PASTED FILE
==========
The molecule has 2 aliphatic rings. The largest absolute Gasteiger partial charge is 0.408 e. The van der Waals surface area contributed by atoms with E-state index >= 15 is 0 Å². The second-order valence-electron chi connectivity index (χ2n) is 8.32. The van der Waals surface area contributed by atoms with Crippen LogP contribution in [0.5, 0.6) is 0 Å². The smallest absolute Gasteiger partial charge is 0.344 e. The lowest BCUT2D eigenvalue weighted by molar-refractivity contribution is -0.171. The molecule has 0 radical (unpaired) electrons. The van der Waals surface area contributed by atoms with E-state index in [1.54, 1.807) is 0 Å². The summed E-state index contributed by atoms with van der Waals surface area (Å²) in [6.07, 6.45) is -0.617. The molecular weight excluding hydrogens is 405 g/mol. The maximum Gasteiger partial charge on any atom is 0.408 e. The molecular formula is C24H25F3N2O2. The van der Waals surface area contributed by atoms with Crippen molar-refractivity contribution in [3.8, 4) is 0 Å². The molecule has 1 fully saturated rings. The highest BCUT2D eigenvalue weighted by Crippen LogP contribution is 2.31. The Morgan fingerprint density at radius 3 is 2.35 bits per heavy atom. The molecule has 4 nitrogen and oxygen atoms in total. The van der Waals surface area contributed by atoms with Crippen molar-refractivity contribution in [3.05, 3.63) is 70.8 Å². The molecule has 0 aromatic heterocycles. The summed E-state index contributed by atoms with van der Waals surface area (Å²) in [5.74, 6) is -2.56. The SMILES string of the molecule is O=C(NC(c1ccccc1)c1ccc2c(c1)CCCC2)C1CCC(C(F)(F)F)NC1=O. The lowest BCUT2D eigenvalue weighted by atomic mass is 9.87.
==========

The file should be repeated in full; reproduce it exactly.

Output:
The molecule has 2 aliphatic rings. The largest absolute Gasteiger partial charge is 0.408 e. The van der Waals surface area contributed by atoms with E-state index >= 15 is 0 Å². The second-order valence-electron chi connectivity index (χ2n) is 8.32. The van der Waals surface area contributed by atoms with Crippen LogP contribution in [0.5, 0.6) is 0 Å². The smallest absolute Gasteiger partial charge is 0.344 e. The lowest BCUT2D eigenvalue weighted by molar-refractivity contribution is -0.171. The molecule has 0 radical (unpaired) electrons. The van der Waals surface area contributed by atoms with E-state index in [1.54, 1.807) is 0 Å². The summed E-state index contributed by atoms with van der Waals surface area (Å²) in [6.07, 6.45) is -0.617. The molecular weight excluding hydrogens is 405 g/mol. The maximum Gasteiger partial charge on any atom is 0.408 e. The molecular formula is C24H25F3N2O2. The van der Waals surface area contributed by atoms with Crippen molar-refractivity contribution in [3.8, 4) is 0 Å². The molecule has 1 fully saturated rings. The highest BCUT2D eigenvalue weighted by Crippen LogP contribution is 2.31. The Morgan fingerprint density at radius 3 is 2.35 bits per heavy atom. The molecule has 4 nitrogen and oxygen atoms in total. The van der Waals surface area contributed by atoms with Crippen molar-refractivity contribution in [3.05, 3.63) is 70.8 Å². The molecule has 0 aromatic heterocycles. The summed E-state index contributed by atoms with van der Waals surface area (Å²) in [5.74, 6) is -2.56. The SMILES string of the molecule is O=C(NC(c1ccccc1)c1ccc2c(c1)CCCC2)C1CCC(C(F)(F)F)NC1=O. The lowest BCUT2D eigenvalue weighted by atomic mass is 9.87.